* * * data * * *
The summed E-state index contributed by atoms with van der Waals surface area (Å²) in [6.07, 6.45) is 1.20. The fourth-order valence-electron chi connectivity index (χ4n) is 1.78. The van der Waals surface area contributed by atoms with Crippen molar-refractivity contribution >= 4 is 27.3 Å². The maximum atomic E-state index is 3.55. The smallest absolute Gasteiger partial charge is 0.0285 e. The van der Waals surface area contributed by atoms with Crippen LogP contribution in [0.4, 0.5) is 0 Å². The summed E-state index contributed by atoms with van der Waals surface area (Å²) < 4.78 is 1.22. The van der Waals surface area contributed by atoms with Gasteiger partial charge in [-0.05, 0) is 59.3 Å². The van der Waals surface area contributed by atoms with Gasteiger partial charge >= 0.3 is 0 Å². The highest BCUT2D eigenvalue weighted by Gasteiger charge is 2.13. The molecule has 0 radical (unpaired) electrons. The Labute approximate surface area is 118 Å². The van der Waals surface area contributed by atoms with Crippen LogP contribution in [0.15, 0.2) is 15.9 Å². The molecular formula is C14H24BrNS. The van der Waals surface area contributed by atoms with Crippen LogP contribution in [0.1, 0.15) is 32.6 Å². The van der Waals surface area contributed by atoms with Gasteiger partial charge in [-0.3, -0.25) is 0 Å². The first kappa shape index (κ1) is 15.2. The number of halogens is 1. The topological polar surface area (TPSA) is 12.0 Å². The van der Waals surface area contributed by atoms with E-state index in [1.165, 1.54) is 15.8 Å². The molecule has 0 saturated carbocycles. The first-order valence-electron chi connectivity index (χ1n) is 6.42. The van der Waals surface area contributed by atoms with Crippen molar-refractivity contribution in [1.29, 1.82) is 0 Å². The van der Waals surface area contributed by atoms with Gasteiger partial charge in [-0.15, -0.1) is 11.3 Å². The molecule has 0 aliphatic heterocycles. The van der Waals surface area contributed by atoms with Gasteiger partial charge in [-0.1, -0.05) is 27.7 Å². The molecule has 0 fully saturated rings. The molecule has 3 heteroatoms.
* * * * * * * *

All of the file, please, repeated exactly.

The summed E-state index contributed by atoms with van der Waals surface area (Å²) in [6.07, 6.45) is 1.20. The fourth-order valence-electron chi connectivity index (χ4n) is 1.78. The van der Waals surface area contributed by atoms with Crippen molar-refractivity contribution >= 4 is 27.3 Å². The maximum atomic E-state index is 3.55. The smallest absolute Gasteiger partial charge is 0.0285 e. The van der Waals surface area contributed by atoms with Crippen LogP contribution in [0.4, 0.5) is 0 Å². The summed E-state index contributed by atoms with van der Waals surface area (Å²) < 4.78 is 1.22. The van der Waals surface area contributed by atoms with Gasteiger partial charge in [-0.05, 0) is 59.3 Å². The van der Waals surface area contributed by atoms with Gasteiger partial charge >= 0.3 is 0 Å². The highest BCUT2D eigenvalue weighted by Gasteiger charge is 2.13. The molecule has 0 radical (unpaired) electrons. The Labute approximate surface area is 118 Å². The van der Waals surface area contributed by atoms with Crippen LogP contribution in [0.15, 0.2) is 15.9 Å². The molecular formula is C14H24BrNS. The van der Waals surface area contributed by atoms with Crippen LogP contribution in [0.1, 0.15) is 32.6 Å². The van der Waals surface area contributed by atoms with Gasteiger partial charge in [-0.3, -0.25) is 0 Å². The first kappa shape index (κ1) is 15.2. The number of halogens is 1. The topological polar surface area (TPSA) is 12.0 Å². The van der Waals surface area contributed by atoms with E-state index in [1.165, 1.54) is 15.8 Å². The molecule has 0 saturated carbocycles. The first-order valence-electron chi connectivity index (χ1n) is 6.42. The van der Waals surface area contributed by atoms with Crippen molar-refractivity contribution in [1.29, 1.82) is 0 Å². The van der Waals surface area contributed by atoms with Gasteiger partial charge in [-0.15, -0.1) is 11.3 Å². The molecule has 0 aliphatic heterocycles. The van der Waals surface area contributed by atoms with Gasteiger partial charge in [-0.1, -0.05) is 27.7 Å². The molecule has 0 fully saturated rings. The molecule has 3 heteroatoms.